Fibrinogen may mediate the association between long sleep duration and coronary heart disease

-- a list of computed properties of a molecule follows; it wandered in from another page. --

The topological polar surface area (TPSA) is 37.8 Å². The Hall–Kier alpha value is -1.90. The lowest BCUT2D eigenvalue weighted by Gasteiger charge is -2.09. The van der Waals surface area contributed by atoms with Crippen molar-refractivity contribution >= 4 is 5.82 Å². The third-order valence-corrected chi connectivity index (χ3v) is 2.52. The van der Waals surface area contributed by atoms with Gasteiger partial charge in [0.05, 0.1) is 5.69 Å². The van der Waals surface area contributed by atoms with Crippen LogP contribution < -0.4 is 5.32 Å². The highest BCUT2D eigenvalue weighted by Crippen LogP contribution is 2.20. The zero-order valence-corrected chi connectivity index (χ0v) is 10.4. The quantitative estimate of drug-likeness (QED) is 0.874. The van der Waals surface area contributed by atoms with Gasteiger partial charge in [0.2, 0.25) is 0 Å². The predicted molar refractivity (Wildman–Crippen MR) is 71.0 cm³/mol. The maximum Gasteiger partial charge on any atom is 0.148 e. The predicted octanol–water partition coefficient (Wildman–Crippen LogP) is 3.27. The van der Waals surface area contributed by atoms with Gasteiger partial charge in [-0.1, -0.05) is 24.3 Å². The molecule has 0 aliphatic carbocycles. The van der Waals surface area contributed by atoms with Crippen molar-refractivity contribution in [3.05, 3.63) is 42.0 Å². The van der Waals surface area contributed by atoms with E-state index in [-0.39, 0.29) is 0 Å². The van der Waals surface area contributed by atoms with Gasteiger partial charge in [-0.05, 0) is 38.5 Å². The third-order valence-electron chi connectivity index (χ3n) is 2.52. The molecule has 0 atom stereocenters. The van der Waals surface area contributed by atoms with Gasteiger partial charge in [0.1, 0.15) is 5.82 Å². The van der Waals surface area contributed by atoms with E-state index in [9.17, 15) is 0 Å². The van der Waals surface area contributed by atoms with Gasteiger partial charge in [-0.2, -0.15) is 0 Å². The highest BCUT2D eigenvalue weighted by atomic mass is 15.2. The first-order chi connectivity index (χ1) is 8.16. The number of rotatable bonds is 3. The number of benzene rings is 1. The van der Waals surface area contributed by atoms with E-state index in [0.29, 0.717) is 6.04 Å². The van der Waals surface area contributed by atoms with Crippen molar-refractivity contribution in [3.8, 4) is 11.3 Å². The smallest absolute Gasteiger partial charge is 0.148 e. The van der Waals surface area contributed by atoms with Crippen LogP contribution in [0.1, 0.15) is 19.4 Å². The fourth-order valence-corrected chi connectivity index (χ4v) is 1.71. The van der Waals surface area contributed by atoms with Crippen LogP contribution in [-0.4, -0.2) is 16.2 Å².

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<ul><li><p>Fibrinogen may mediate the association between long sleepduration and coronary heart disease</p><p>LAUREN HALE 1 , V I C TOR I A PARENTE 2 , J ENN I F ER BEAM DOWD 3 ,MEGAN SANDS 4 , J E F FREY S . BERGER 5 , Y I Q I NG SONG 6 , L I S A W . MART I N 7</p><p>and MATTHEW A . A L L I SON 81Stony Brook University, Stony Brook, NY, USA, 2Childrens Health Center, Duke University, Durham, NC, USA, 3CUNY School of Public Healthat Hunter College, New York,NY, USA, 4Center for Sleep and Circadian Neurobiology, University of Pennsylvania Perelman School of Medicine,Philadelphia, PA, USA, 5Divisions of Cardiology and Hematology, New York University Medical Center, New York University, New York, NY,USA, 6Division of Preventive Medicine, Brigham Womens Hospital, Brigham and Womens Hospital, Boston, MA, USA, 7Cardiology, GeorgeWashington University School of Medicine and Health Sciences, George Washington University, Washington, DC, USA, 8University ofCalifornia, San Diego, La Jolla, CA, USA</p><p>Keywordscoagulation, coronary heart disease, fibrinogen,long sleep, mortality, sleep duration</p><p>CorrespondenceLauren Hale, PhD, HSC Level 3, Room 071,Stony Brook, NY 11794-8338, USA.Tel.:631 444 1007;fax : 631 444 3480;e-mail: Lauren.Hale@stonybrook.edu</p><p>Accepted in revised form 24 October 2012;received 11 July 2012</p><p>DOI: 10.1111/jsr.12020</p><p>SUMMARYLong sleep duration has been associated with increased risk ofcardiovascular disease (CVD) and all-cause mortality. Inflammationand coagulation have been hypothesized as possible physiologicalpathways to explain this association, although specific biomarkers havenot been studied. Using longitudinal data from 3942 postmenopausalwomen in the Womens Health Initiative observational study and clinicaltrials, we investigated whether fibrinogen, an acute-phase inflammatoryprotein involved in blood clotting, mediates the associations betweensleep duration and coronary heart disease (CHD) and mortality amongwomen. Fibrinogen levels were associated positively with self-reportedlong sleep duration (9+ h per night), CHD and all-cause mortality, evenafter adjustment for a range of sociodemographic characteristics,cardiovascular risk factors and comorbidities.Compared with self-reported 78 h per night sleep duration, self-reported long sleep durationwas associated with increased odds of CHD [odds ratio (OR) = 2.05,95% confidence interval (CI): 1.024.11]. Adjustment for fibrinogen levelsreduced the increased odds of CHD associated with long sleep byapproximately 8 percentage points (OR = 1.97, 95% CI: 0.983.97).A similar reduction in the OR was observed with mortality. For bothoutcomes there is support for partial mediation of 67%, suggesting thatfibrinogen may be a mechanism through which long sleep duration isassociated with CHD and mortality.</p><p>INTRODUCTION</p><p>Long sleep duration has been associated with increasedcardiovascular disease (CVD) and all-cause mortality inwomen (Ayas et al., 2003; Cappuccio et al., 2010; Gallicchioand Kalesan, 2009; Grandner et al., 2009; Knutson andTurek, 2006; Kripke et al., 2002; Stamatakis and Punjabi,2007; Stranges et al., 2008; Tamakoshi and Ohno, 2004;Youngstedt and Kripke, 2004). The physiological pathwaysthrough which these associations occur have not beenelucidated fully (Grandner et al., 2009; Youngstedt andKripke, 2004). Inflammation and coagulation, which areinvolved in the pathophysiology of cardiovascular disease</p><p>through inflammation of arteries and clot formation onplaques, have been hypothesized as possible mediatingmechanisms, particularly among women (Miller et al., 2009;Opp, 2009; Patel et al., 2009; Simpson and Dinges, 2007;Suarez, 2008). However, as recently as, Cappuccio et al.,2010 stated that: no studies published to date havedemonstrated a possible mechanism mediating the effectof long duration of sleep as a cause of morbidity andmortality.A more recent study has shown that longer self-reported</p><p>sleep durations were associated with increased odds ofintima-media thickness (IMT) greater than 1.2 mm, even afteradjustment for demographic factors (e.g. age, sex), health</p><p> 2012 European Sleep Research Society 305</p><p>J Sleep Res. (2013) 22, 305314 Extending sleep and the heart</p></li><li><p>behaviors (e.g. alcohol intake, smoking history) and otherbiomarkers (e.g. lipid profile, fasting plasma glucose) (Abeet al., 2011). Among various potential markers of inflamma-tion and coagulation, prior research has indicated consis-tently that fibrinogen is associated positively with IMT(Martinez-Vila et al., 2003; Temelkova-Kurktschiev et al.,2002) and both sleep duration and quality (Matthews et al.,2010; Suarez, 2008; Wessendorf et al., 2000). Thus, in thisanalysis, we looked specifically at the potential explanatoryrole of fibrinogen in the association between long sleepduration and cardiovascular health. Fibrinogen has been anunderstudied mechanism of the association between longsleep duration and poor CVD health.Fibrinogen, an acute phase inflammatory protein produced</p><p>in the liver, promotes blood clotting and is associatedpositively with increased risks of mortality and incident CVD(Danesh et al., 1998, 2001; Ernst and Resch, 1993; Kannelet al., 1987). Fibrinogen was associated with more difficultyfalling asleep and longer sleep duration among 95 women ina sample of adults in North Carolina (Suarez, 2008). In across-sectional study of multi-ethnic women, however, therewere positive associations between sleep-disordered breath-ing and fibrinogen, but no association between fibrinogenand sleep duration (Matthews et al., 2010). That study,however, treated sleep duration as a continuous variable anddid not separate out categories of sleep duration, whichwould have allowed for a non-linear association betweensleep duration and fibrinogen (Matthews et al., 2010). In asample of more than 1000 Taiwanese adults age 53 yearsand over, there was a positive association between longsleep duration (&gt;8 h per night) and higher levels of severalinflammatory markers (Dowd et al., 2011). With regard tofibrinogen, the study found that long sleepers had fibrinogenlevels 21.8 mg dL1 (P &lt; 0.01) higher than 68-h sleepers,even after adjustment for potential health conditions includingself-reported diabetes, arthritis, heart disease, waist circum-ference, depressive symptoms and health decline since theprevious wave. Consistent with the findings from the multi-ethnic sample (Matthews et al., 2010), no associationbetween fibrinogen and sleep duration was found whensleep duration was treated linearly. The potential mechanismlinking long sleep duration to increased fibrinogen levels maybe due directly to the act of long sleeping or indirectly throughincreased sleep fragmentation, which is more commonamong long sleepers (Grandner and Drummond, 2007).Given these prior findings, we investigated the possible</p><p>mediating role of fibrinogen, a marker of inflammation andcoagulation, in the associations between sleep duration andincident coronary heart disease (CHD) and all-cause mortal-ity in a longitudinal sample of post-menopausal women.Specifically, we hypothesized that long sleep duration wouldbe associated positively with fibrinogen and adverse healthoutcomes (CHD and all-cause mortality), even after adjust-ment for a range of demographic and health covariates. Inaddition, we expected to find that adjustment for fibrinogenattenuated the associations between long sleep duration,</p><p>subsequent CHD and mortality. Fig. 1 provides a heuristicdiagram of the hypothesized relationships.</p><p>METHODS</p><p>Sample</p><p>Data are from a subsample of the Womens Health Initiative(WHI) clinical trial (CT) and observational study (OS).Descriptions of the study population, recruitment methodsand measurement protocols have been published previously(Matthews et al., 1997). The study enrolled postmenopausalwomen between 1993 and 1998 from 40 geographicallydiverse clinical centers throughout the United States, aged5079 years. In total, 161 808 women met the WHI eligibilitycriteria and were enrolled into the study. All participants werefollowed to August 2009 for outcomes for these analyses. Allparticipants provided informed consent, which was approvedby the Institutional Review Boards of the participating studysites.Of this large sample, only a subset of women had serum</p><p>studies performed at baseline; fibrinogen measurementswere part of the core blood analytes and were measuredprospectively in a 6% random subsample of CT participantsat baseline and in a 1% random subsample of OS partic-ipants at baseline. A total of 5016 women had baselinefibrinogen levels recorded. Women with a history of CHD atbaseline were removed from this sample, to leave a remain-ing sample size of 4206. Of these women, approximately 6%were missing information on variables to be included inregression analyses, and were removed from the sample fora final sample size of 3942 for complete case analysis. Therewere no statistically significant differences in long sleepduration among those who were included in the studycompared to those who were not (both around 4% of the</p><p>Sleep duration</p><p>Fibrinogen</p><p>CovariatesAge</p><p>Race/ethnicityEducation</p><p>IncomeCVD risk factors</p><p>Comorbidities</p><p>Health outcomesCHD</p><p>All-cause mortality</p><p>Figure 1. A heuristic diagram of the hypothesized relationships.</p><p> 2012 European Sleep Research Society</p><p>306 Lauren Hale et al.</p></li><li><p>population). There were, however, sociodemographic differ-ences between those who were included in the study. Forexample, the included sample were more likely to be black,Hispanic and Asian, and slightly less likely to be married,compared to the full WHI sample.</p><p>Outcome variables</p><p>Our primary endpoints were incident CHD and all-causemortality during follow-up. Incident CHD was defined by theWHI study as the first occurrence of clinical myocardialinfarction (MI), definite silent MI or a death due to CHD(defined before October 1999), definite CHD or possibleCHD. Overall mortality was defined as death from any cause.All outcomes were determined by a physician, and wereidentified initially through annual follow-up contacts and thenverified through medical records and death certificates.</p><p>Key predictor variables</p><p>Self-reported sleep duration at study baseline was theprimary predictor of interest. As part of the baseline exam-ination, each WHI participant was asked to report hours ofsleep on a typical night during the past 4 weeks ( 5, 6, 7, 8,9, 10). In our study sample, 450 (11.4%) women slept 5 h, 1189 (30.2%) women slept 6 h, 1381 (35.0%) slept7 h, 770 (19.5%) slept 8 h, 133 (3.4%) slept 9 h and 19(0.5%) slept 10 h or more. Due to the very small number ofwomen at the longest sleep duration category, we combinedthe top two sleep durations and labeled the categories basedon typical descriptions in the literature: long sleepers (9+ h),mid-range sleepers (7 or 8 h), short sleepers (6 h) andvery short sleepers ( 5 h).Fibrinogen levels at screening were evaluated as both a</p><p>predicting and mediating variable. The average fibrinogenlevel in the sample was 304.45 mg dL1, with a standarddeviation of 61.68 mg dL1. Fibrinogen levels were stan-dardized for ease of interpreting values such that the meanwas 0 and a standard deviation was 1 [standardizedlevel = (fibrinogen level: 304.45)/61.68]. The standardizedfibrinogen level was used for all multivariable modelspresented in the results.</p><p>Other pertinent covariates</p><p>Demographic covariates</p><p>All demographic characteristics were determined at the initialscreening visit and were based on self-report questionnaire.Age was treated as a continuous variable. Education wascategorized as less than high school, high school diploma orgeneral education diploma (GED), some college or voca-tional training and college degree or more. Annual householdincome was classified into the groups 140 mm Hg and/or diastolic blood pressurewas &gt;90 mm Hg, and/or were taking antihypertensive med-ication. Individuals with diabetes included those participantswith physician-diagnosed diabetes who were taking diabetesmedications. Depression was measured at baseline amongthe WHI-OS participants using the Burnam screening algo-rithm, a measure that includes six items from the 20-itemCenter for Epidemiologic Studies-Depression Scale (CES-D)and two items from the National Institute of Mental HealthsDiagnostic Interview Schedule (DIS). The Burnam screenwas developed initially for the Medical Outcomes Study anduses a logistic regression algorithm to develop a compositescore between 0 and 1. A cutoff point of 0.06 was used toidentify current depressive symptomatology. This instrumenthas shown good sensitivity (74%) and specificity (87%) fordetecting depressive disorder (major depressive disorder anddysthymia) in both primary care and mental health settingsamong postmenopausal women (Tuunainen et al., 2001).We also included covariates of self-rated health (In</p><p>general, would you say your health is: excellent, very good,good, fair or poor?) and a measure of life satisfaction. Self-rated health was grouped into a dichotomous variable withexcellent and very good (=1) compared to all else. The lifesatisfaction variable came from the question: Overall, howwould you rate your quality of life? based on a scale of 110</p><p> 2012 European Sleep Research Society</p><p>Long Sleep, Fibrinogen, and CHD 307</p></li><li><p>with 10 being the best. We dichotomized this variable at nineor better (=1), compared to all those scores at eight or below.</p><p>Statistical analyses</p><p>First, we tested the association between fibrinogen and self-reported sleep duration using nested ordinary least-squaresregression models. In the crude model, we utilized a four-level categorical variable for sleep duration (reference group78 h) to predict continuous fibrinogen (in mg dL1), unad-justed for other covariates. The next model added adjustmentfor demographic variables (age, education, income andethnicity) and other risk factors and comorbidities.We then investigated two sets of nested logistic regression</p><p>models with fibrinogen predicting incident CHD and all-causemortality, respectively. Crude and adjusted models wereestimated as described above.Finally, we estimated two different sets of nested models</p><p>for incident CHD and all-cause mortality. In model A, weadjusted only for sleep duration and demographic factors toidentify the baseline association of long sleep duration (9+ h)on the outcome variables. In model B, we included fibrinogento test whether the odds ratio for long sleep duration wasreduced with the addition of fibrinogen. Model C includedadjustment for cardiovascular risk factors and comorbidities.Finally, we conducted tests of mediation using thebinary_mediation command in STATA, which is used forassessing mediation dichotomous outcomes (MacKinnonand Dwyer, 1993; Sobel, 1982). All analyses were conductedin STATA version 11.0 (STATA Corp., College Station, TX,USA).</p><p>RESULTS</p><p>Descriptive statistics of the analytical sample are shown inTable 1, stratified by sleep duration category. The all-femalesample was primarily white, age 60 or older, with at least wit...</p></li></ul>